The International Society for Krishna Consciousness (ISKCON)
The message of the Vedas, India’s ancient spiritual and philosophical texts, is that the human form of life is meant for reviving our original God consciousness through the practice of spiritual discipline. The International Society for Krishna Consciousness (ISKCON) is a worldwide, nonsectarian movement dedicated to propagating this message for the benefit of mankind. The Society was founded in 1966 by His Divine Grace A.C. Bhaktivedanta Swami Prabhupāda, who had come to the United States a year earlier on the order of his spiritual master (Śrīla Bhaktisiddhānta Sarasvatī Gosvāmī) to teach Kṛṣṇa consciousness in the Western world.
Over the years, ISKCON has steadily grown in popularity and influence, and today it is widely recognized by theologians, scholars and laymen as a genuine and important spiritual movement. The reason for this is twofold: first, the philosophy which guides the lives of ISKCON’s members is grounded firmly in the teachings of the Vedic literatures, specifically the Bhagavad-gītā and the Śrīmad-Bhāgavatam; second, the spiritual master and founder of ISKCON, His Divine Grace A.C. Bhaktivedanta Swami Prabhupāda, is a leader of substantial erudition and integrity. As the current representative of an unbroken chain of self-realized spiritual masters, reaching back to Lord Kṛṣṇa Himself, His Divine Grace is the leading exponent of Vedic culture in the world today.
ISKCON is an educational, cultural, and philosophical movement with nearly one hundred centers in thirty countries throughout the world. These centers enable full-time members to live in close association, following the principles of Vedic life, and also provide a place where interested visitors can learn about the philosophy and culture of Kṛṣṇa consciousness and participate in its various functions.
The members of ISKCON are of all ages, of varying degrees of education, and from many walks of life: students, teachers, scientists, servicemen, laborers and professionals. Indeed, numerous races, creeds and nationalities are represented in ISKCON. The unifying characteristics that bring such diverse individuals to Kṛṣṇa consciousness are high ethical standards and a sincere desire to understand spiritual truth. As a prerequisite for the serious pursuit of spiritual life, all devotees voluntarily abstain from meat-eating, illicit sex, intoxication and gambling.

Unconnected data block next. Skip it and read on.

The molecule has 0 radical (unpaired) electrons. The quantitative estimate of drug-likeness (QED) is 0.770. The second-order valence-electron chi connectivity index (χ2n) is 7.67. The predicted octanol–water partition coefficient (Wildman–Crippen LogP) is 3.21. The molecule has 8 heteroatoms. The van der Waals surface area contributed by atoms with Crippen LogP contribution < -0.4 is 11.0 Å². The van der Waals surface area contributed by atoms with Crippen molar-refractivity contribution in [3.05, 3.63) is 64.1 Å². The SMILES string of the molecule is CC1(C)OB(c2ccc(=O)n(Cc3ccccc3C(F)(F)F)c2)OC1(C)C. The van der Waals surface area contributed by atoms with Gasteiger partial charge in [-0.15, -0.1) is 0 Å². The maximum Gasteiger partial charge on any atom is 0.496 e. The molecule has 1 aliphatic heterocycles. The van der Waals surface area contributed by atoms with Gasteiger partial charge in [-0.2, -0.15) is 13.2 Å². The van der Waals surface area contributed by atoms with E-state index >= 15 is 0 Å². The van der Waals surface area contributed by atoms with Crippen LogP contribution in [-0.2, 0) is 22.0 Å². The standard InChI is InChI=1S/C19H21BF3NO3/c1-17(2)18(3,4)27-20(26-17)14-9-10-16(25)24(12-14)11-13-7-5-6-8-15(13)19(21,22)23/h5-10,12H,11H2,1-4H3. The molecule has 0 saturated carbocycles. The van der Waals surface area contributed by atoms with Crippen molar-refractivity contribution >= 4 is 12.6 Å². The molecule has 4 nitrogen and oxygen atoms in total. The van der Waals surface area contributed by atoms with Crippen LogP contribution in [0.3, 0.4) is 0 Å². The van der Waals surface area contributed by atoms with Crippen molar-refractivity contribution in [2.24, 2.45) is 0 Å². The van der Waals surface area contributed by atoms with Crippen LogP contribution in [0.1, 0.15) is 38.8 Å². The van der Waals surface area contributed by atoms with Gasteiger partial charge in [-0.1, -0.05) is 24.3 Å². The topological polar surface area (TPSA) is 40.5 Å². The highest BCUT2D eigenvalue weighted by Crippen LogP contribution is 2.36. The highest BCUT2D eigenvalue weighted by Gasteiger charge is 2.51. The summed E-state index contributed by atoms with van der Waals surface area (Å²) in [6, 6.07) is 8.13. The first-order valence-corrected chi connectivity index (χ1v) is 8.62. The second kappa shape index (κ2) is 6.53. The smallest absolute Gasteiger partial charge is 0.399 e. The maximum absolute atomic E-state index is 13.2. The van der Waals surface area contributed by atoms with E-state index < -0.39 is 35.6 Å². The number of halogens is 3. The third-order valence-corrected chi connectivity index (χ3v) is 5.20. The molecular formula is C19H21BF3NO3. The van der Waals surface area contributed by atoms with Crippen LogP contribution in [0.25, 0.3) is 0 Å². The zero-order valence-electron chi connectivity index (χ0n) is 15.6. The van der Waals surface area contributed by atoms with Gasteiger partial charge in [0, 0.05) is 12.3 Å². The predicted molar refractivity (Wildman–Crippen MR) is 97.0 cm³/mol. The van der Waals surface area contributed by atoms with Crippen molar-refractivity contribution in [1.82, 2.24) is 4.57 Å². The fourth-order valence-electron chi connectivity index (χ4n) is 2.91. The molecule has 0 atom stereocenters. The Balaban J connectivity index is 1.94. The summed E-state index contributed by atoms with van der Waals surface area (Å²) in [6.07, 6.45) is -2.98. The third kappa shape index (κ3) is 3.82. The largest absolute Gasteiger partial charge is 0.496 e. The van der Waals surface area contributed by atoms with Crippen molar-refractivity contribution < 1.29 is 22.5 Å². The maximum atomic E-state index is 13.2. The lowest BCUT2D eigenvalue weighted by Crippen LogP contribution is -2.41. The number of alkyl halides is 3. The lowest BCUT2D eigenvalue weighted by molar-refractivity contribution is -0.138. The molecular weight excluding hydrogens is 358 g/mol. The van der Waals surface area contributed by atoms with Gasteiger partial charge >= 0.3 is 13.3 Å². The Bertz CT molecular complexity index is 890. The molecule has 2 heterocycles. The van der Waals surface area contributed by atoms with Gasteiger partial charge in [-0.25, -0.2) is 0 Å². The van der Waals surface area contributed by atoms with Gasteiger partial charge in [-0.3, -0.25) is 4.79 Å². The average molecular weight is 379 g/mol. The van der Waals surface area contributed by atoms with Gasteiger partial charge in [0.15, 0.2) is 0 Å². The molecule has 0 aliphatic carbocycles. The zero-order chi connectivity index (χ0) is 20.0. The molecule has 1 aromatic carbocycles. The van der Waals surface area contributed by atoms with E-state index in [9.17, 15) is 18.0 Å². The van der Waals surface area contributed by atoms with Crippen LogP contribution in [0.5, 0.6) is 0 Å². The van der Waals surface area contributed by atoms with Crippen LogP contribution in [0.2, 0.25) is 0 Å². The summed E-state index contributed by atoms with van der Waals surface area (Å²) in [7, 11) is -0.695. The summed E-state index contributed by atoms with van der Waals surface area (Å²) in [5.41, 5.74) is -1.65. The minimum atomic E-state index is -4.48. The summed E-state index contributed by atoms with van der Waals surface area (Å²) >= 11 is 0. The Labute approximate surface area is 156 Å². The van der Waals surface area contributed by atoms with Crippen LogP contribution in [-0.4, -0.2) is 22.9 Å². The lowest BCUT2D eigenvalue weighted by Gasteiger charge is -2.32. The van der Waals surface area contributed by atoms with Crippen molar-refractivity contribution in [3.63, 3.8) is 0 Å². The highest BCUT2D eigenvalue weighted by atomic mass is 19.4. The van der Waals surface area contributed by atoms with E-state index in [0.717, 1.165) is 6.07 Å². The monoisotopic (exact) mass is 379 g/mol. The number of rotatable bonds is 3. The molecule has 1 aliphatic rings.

In contrast to the complexity and anxiety of modern life, the Kṛṣṇa conscious life-style is based on the principle of “simple living and high thinking.” Devotees rise very early-about 4:00 A.M.-and spend the morning hours in meditation and study, attending classes in the profound and practical philosophy of Bhagavad-gītā and Śrīmad-Bhāgavatam. Śrīla Prabhupāda’s translations of these two Vedic classics are regarded by many scholars as the most erudite and authoritative available. In the morning hours, the devotees also meditate on the mahā-mantra, composed of the following transcendental names of God: Hare Kṛṣṇa, Hare Kṛṣṇa, Kṛṣṇa Kṛṣṇa, Hare Hare/Hare Rāma, Hare Rāma, Rāma Rāma, Hare Hare. Vedic literature states that this meditation is the simplest and most sublime process for reviving God consciousness in the current materialistic age.